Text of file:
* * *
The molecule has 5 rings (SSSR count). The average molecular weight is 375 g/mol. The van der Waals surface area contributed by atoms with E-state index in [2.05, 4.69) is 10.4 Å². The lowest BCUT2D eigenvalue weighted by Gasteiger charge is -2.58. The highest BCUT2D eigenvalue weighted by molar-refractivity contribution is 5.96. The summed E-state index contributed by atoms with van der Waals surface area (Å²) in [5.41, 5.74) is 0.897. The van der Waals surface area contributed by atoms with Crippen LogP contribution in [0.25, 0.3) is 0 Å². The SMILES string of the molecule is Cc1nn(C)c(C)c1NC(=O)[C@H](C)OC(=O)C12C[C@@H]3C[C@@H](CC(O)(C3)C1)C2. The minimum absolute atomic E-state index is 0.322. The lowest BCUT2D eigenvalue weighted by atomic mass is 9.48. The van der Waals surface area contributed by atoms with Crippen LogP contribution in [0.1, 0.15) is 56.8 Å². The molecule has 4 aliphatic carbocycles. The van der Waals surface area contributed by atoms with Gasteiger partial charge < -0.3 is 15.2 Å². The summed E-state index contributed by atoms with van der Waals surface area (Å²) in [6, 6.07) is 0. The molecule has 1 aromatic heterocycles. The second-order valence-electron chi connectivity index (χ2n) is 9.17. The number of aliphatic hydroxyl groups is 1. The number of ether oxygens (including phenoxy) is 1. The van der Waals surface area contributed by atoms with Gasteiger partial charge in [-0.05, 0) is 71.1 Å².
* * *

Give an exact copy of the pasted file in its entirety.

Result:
The molecule has 5 rings (SSSR count). The average molecular weight is 375 g/mol. The van der Waals surface area contributed by atoms with E-state index in [2.05, 4.69) is 10.4 Å². The lowest BCUT2D eigenvalue weighted by Gasteiger charge is -2.58. The highest BCUT2D eigenvalue weighted by molar-refractivity contribution is 5.96. The summed E-state index contributed by atoms with van der Waals surface area (Å²) in [5.41, 5.74) is 0.897. The van der Waals surface area contributed by atoms with Crippen LogP contribution in [0.25, 0.3) is 0 Å². The SMILES string of the molecule is Cc1nn(C)c(C)c1NC(=O)[C@H](C)OC(=O)C12C[C@@H]3C[C@@H](CC(O)(C3)C1)C2. The minimum absolute atomic E-state index is 0.322. The lowest BCUT2D eigenvalue weighted by atomic mass is 9.48. The van der Waals surface area contributed by atoms with Crippen LogP contribution in [0.1, 0.15) is 56.8 Å². The molecule has 4 aliphatic carbocycles. The van der Waals surface area contributed by atoms with Gasteiger partial charge < -0.3 is 15.2 Å². The summed E-state index contributed by atoms with van der Waals surface area (Å²) in [6, 6.07) is 0. The molecule has 1 aromatic heterocycles. The second-order valence-electron chi connectivity index (χ2n) is 9.17. The number of aliphatic hydroxyl groups is 1. The number of ether oxygens (including phenoxy) is 1. The van der Waals surface area contributed by atoms with Gasteiger partial charge in [-0.05, 0) is 71.1 Å².